Following this discovery, we focused our observation on Stewart’s behavior whenever a change in classroom setting was required. When the bell rang to signify the end of a class period, he would sit or stand in a still position while other students hurried off to their next class. Depending on the day of the week and the subject, some students would leave the room and others come into it. While all this movement occurred around him, Stewart remained motionless. After a few minutes, he would seek out an adult and sign a series of questions in a somewhat frantic manner. Should he stay or should he go? If he has to leave, where is he going? Where is everyone else going? Why does he have to go? Why can he not stay in this class all day? Stewart repeated each of these questions several times during the course of every school day. Most often the adult being questioned responded to him verbally, giving no explanation other than telling him where he should be. It was at this time that he would act out aggressively and kick someone.
At this point, we paused to clarify our picture of Stewart’s relationships with teachers and staff. Our image was of a small boy reaching out from behind a wall twice his size in a frantic effort to understand and be understood, to somehow be like other youth in the program. We saw him as trying desperately to please his teachers and make them happy, but completely frustrated in his efforts to accomplish this basic objective. We began to have a sense of how trapped he must feel. As we explored this image further, his tension and anger became very real for us, and we began our search for possible helping strategies to find a way to break through.
As part of his school schedule, Stewart regularly participates in field trips. Organized by the school, these outings take place once a week for two hours in the afternoon. A group of eight children from grades one, two, and three participate. The purpose of these outings is for the children to see and experience the community outside the school environment. Of special significance was the fact that Stewart did not exhibit any aggressive behaviors during these field trips.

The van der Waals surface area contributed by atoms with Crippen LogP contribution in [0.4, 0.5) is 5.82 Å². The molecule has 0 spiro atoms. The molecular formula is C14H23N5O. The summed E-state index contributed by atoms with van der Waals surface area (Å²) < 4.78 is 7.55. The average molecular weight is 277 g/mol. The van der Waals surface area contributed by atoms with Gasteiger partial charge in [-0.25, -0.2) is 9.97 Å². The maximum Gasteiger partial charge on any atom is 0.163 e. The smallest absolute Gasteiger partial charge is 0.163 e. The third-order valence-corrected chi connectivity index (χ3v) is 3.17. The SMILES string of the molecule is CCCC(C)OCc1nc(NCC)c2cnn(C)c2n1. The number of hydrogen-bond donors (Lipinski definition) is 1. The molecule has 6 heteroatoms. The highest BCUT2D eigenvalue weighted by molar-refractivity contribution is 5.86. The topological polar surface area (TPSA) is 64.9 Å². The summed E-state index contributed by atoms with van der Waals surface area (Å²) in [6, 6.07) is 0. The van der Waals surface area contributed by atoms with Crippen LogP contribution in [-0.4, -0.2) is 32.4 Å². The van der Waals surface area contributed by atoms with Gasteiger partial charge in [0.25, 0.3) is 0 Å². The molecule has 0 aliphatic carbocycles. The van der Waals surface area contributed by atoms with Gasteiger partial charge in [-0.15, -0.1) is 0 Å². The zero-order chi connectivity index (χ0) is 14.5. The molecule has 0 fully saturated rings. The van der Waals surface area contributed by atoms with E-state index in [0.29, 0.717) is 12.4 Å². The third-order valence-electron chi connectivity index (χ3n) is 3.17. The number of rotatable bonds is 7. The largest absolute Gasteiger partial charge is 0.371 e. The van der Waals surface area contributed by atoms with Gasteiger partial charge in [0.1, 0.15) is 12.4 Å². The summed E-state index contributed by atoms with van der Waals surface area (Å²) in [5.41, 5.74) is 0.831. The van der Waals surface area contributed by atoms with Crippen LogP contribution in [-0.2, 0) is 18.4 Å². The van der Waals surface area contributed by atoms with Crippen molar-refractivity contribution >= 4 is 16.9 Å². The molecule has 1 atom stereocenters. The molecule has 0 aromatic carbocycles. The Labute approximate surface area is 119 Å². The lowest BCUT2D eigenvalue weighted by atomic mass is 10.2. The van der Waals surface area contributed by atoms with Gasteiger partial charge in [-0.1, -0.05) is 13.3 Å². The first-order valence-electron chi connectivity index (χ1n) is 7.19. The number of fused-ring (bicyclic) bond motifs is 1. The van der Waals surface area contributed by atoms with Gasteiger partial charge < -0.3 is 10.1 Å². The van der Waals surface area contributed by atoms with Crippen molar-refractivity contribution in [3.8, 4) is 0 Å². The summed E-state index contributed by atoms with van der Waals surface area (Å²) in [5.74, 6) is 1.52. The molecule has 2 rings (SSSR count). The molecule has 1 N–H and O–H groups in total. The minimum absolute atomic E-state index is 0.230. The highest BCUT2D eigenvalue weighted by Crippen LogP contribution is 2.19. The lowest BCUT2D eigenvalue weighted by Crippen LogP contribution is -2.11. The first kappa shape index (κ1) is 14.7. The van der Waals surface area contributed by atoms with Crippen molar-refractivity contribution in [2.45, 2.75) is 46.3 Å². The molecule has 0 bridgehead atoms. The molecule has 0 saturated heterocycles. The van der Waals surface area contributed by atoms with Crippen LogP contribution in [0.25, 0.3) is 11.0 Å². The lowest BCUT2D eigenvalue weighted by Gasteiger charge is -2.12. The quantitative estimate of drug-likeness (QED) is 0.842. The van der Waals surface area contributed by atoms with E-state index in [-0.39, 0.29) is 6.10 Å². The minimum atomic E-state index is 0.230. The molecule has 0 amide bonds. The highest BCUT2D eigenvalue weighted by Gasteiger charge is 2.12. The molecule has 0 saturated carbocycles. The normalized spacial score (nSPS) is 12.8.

The single most important difference seemed to be the quality and quantity of preparation students receive prior to taking part in the outings. Each morning on the day of a trip all of the group members sit down together to discuss where they will be going that afternoon. A great deal of time and effort is put into this explanation. When communicating with the group, the adults use verbal language, sign language, and pictures to represent all aspects of their destination for that day. In addition, they explain when they are going, how they will get there, how they will return, and what they will do upon their return to school. The clarity of this explanation became an important clue to our understanding of how to help Stewart be less aggressive at other times in the school day.
Formulating an hypothesis
Our primary consideration was to move from symptom description to consideration of the cognitive abilities of a child Stewart’s age. Without this understanding, we would be forced to focus solely on external environmental conditions and contingencies to alter Stewart’s behavior. Our goal, however, was to help Stewart learn to reorganize his perception of his immediate environment, not to unnecessarily remove the possibility of his growth by simplifying the demands of his school program so he could cope more successfully.
Recognizing that a child's world is primarily one of visual-spatial relations and patterns, as well as environmental sounds and rhythms (Ley,1979; Gardner,1985), and without re-tracing all of our theoretical steps, we began to see that what looked like aggression to an adult observer, may be extreme sensory and kinetic arousal in a completely disoriented child. This arousal is associated with exaggerated activation of the right brain hemisphere (Ley,1979; Kinsbourne, 1988) and results from his being unable to represent internally the sequence of movements he should pursue in his immediate environment (Gardner, 1982, 1985). Stewart, we hypothesized, was not being “aggressive” but was expressing extreme fear and frustration in a manner appropriate to the developmental level of a seven year old child. He could see others moving and did not know where to go or how to “communicate” his confusion. Unbalanced in this way, he experienced a “runaway in the limbic system” (Hampden-Turner, 1981), with no way to control the resulting flow of kinetic energy racing through his body and limbs.
The final piece in testing our hypothesis involved finding a representational form in which Stewart could communicate with staff and through which he could learn the sequence of movements he was expected to follow. We chose to focus on “visual-tactile intelligence” (Gazzaniza, 1985; Gardner, 1985) in which learning occurs through visual and tactile associations and by the manipulation of objects and visual symbols, without dependence on abstract language and concepts which were clearly beyond Stewart’s grasp. Pictures in sequence would be the external means through which Stewart could internally learn to gain control over his actions and emotional responses (Gardner, 1982).